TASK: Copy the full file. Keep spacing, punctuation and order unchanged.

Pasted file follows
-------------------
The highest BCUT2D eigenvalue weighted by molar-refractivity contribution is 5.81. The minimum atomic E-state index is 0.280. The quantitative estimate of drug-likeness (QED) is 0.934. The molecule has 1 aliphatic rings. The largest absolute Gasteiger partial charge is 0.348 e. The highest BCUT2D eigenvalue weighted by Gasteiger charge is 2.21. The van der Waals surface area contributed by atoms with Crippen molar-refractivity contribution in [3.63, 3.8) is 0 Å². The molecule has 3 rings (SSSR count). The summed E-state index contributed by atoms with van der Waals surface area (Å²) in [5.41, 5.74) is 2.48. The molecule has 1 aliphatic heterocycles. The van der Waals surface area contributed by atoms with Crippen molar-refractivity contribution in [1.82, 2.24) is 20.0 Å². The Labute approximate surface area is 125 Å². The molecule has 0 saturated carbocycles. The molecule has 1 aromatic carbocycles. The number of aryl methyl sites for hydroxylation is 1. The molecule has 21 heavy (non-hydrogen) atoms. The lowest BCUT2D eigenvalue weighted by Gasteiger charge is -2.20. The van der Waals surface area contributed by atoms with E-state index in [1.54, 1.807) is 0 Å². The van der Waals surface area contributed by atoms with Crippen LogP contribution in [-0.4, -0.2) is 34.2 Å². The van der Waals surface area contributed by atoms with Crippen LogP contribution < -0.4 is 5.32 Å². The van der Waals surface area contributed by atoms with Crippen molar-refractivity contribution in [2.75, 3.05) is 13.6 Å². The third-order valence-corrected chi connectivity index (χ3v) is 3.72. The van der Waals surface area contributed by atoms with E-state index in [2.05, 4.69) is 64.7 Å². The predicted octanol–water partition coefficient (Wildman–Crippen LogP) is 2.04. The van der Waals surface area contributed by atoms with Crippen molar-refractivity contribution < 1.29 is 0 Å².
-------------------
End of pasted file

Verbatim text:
The highest BCUT2D eigenvalue weighted by molar-refractivity contribution is 5.81. The minimum atomic E-state index is 0.280. The quantitative estimate of drug-likeness (QED) is 0.934. The molecule has 1 aliphatic rings. The largest absolute Gasteiger partial charge is 0.348 e. The highest BCUT2D eigenvalue weighted by Gasteiger charge is 2.21. The van der Waals surface area contributed by atoms with Crippen molar-refractivity contribution in [3.63, 3.8) is 0 Å². The molecule has 3 rings (SSSR count). The summed E-state index contributed by atoms with van der Waals surface area (Å²) in [5.41, 5.74) is 2.48. The molecule has 1 aliphatic heterocycles. The van der Waals surface area contributed by atoms with Crippen molar-refractivity contribution in [1.82, 2.24) is 20.0 Å². The Labute approximate surface area is 125 Å². The molecule has 0 saturated carbocycles. The molecule has 1 aromatic carbocycles. The number of aryl methyl sites for hydroxylation is 1. The molecule has 21 heavy (non-hydrogen) atoms. The lowest BCUT2D eigenvalue weighted by Gasteiger charge is -2.20. The van der Waals surface area contributed by atoms with E-state index in [1.54, 1.807) is 0 Å². The van der Waals surface area contributed by atoms with Crippen LogP contribution in [-0.4, -0.2) is 34.2 Å². The van der Waals surface area contributed by atoms with Crippen LogP contribution < -0.4 is 5.32 Å². The van der Waals surface area contributed by atoms with Crippen molar-refractivity contribution in [2.75, 3.05) is 13.6 Å². The third-order valence-corrected chi connectivity index (χ3v) is 3.72. The van der Waals surface area contributed by atoms with E-state index in [2.05, 4.69) is 64.7 Å². The predicted octanol–water partition coefficient (Wildman–Crippen LogP) is 2.04. The van der Waals surface area contributed by atoms with Crippen molar-refractivity contribution < 1.29 is 0 Å².